Creating a Game

In this game you will control a small character (a happy face) and move your player around the screen by using the mouse.  You will want to get points by collecting gold coins.  However, watch out for the leprechaun.  He isn't happy with you taking his coins.  If he catches you he will take all his coins back.

The finished game will look something like this:

 

 

 

We can build the game in simple stages:

 

Main Player Costume (Step1)

First we need to open up a graphic to represent the main character in our game (the one moved around by the human player)

  1. If you haven't done so, open a new scratch project (use the "New" button).
  2. Select the costumes tab from the center work area and change the costume to look like a green "smiley" face by pressing the Import button on the Costumes tab.
  3. Switch to the irish folder located on the desktop of your computer by pressing the desktop button on the left side and then double clicking on the irish folder.
  4. Select the image named   player-normal from this and then delete the other costumes by pressing the delete buttons. You should also rename the sprite to player.

 

Mouse-following Player (Step2)

Now we want to write a script to add behavior to this character which will have him follow our mouse around on the screen.  This is a fairly easy thing to do in Scratch by using the pre-defined "point towards" command.

  1. Switch over to the Scripts tab.
  2. Add the point towards block available in the Motions tab into the script area
  3. Select the block and change the setting to show the mouse-pointer as shown below.
  4. A forever loop taken from the Controls blocks is used to control the movement so the player first points towards the mouse and then moves 5 steps. (You can control the speed of the player by changing this setting to speed up or slow down the action).
  5. It is good practice to always add a wait block whenever you have a forever control loop to make sure that all sprites can take their turn.
  6. Notice also that the initial size of the player is too big so we can use a set size block to change this.
  7. Finally, you can attach the forever loop to the green flag so that the player starts moving as soon as the game starts.

 

 

Test this now. Press that green flag above the stage and move the mouse around to watch the happy face follow your mouse.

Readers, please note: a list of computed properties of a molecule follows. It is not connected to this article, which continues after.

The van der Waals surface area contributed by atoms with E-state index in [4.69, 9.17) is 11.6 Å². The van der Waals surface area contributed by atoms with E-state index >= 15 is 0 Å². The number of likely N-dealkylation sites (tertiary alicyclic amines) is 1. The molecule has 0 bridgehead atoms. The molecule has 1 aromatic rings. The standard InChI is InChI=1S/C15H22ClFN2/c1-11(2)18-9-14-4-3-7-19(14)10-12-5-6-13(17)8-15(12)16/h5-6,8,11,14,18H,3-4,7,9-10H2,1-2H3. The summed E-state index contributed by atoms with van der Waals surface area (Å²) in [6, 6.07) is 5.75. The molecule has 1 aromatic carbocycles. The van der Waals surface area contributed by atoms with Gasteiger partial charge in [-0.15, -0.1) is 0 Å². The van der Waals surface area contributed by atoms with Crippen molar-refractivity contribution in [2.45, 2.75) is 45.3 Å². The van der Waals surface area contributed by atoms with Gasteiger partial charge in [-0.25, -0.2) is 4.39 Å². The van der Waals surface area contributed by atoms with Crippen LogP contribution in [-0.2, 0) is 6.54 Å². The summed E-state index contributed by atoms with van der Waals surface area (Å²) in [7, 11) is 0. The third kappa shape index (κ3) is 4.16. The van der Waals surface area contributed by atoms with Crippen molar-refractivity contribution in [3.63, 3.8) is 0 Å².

Notice that when the happy face actually catches your mouse pointer it kind of flickers around and looks ugly.  We can fix this little bug by only moving the player sprite if it more than some small distance from the mouse pointer.

  1. Select an if block from the Control section
  2. Select a greater than block from the Numbers section
  3. Select a distance to mouse pointer block (from the Motion section)
  4. Put the pieces together so that it says "if distance to mouse pointer > 5"
  5. Remove the contents of the forever block from before and put it inside this if block, then put this entire if block back inside of the forever loop.  It should look like the code below

 

Random Movement Sprite (Step 3)

So the next part of our game is to add in a gold coin that moves randomly around the screen while we chase it. 

Create this new sprite by pressing the Choose new sprite from file button. (located just below the stage)

Choose the coin image from the irish folder and remember to name the sprite coin.

Random movement is created by using a forever loop to make the fish move at a constant speed and the random block from the Numbers section to turn the sprite a little with each loop as shown below.

The game now has two sprites which move around the screen. The player sprite follows the mouse and the coin sprite moves randomly around the screen.

 

Change the player's costume when it catches the Coin (Step 4)

We want our player to detect that it has "caught" the coin and "celebrate"

  1. Click on the player icon from under the stage to switch back to editing that sprite.
  2. Switch to the costumes tab and import a second costume for the player sprite using the player-happy image from the irish folder.
  3. We can now alter the forever loop controlling the player's behavior and change the costume whenever the player is actually touching a coin by using the touching sensor inside an if-else control block. If the player detects it is touching the coin sprite it turns to face the coin and switches to the happy face.
    1. Add an if-else control block.
    2. In the condition slot add the "touching coin" block from the Sensing section
    3. In the if-true section add the point-towards coin block and the switch to costume "happy" block
    4. In the else section add the switch to costume "normal" block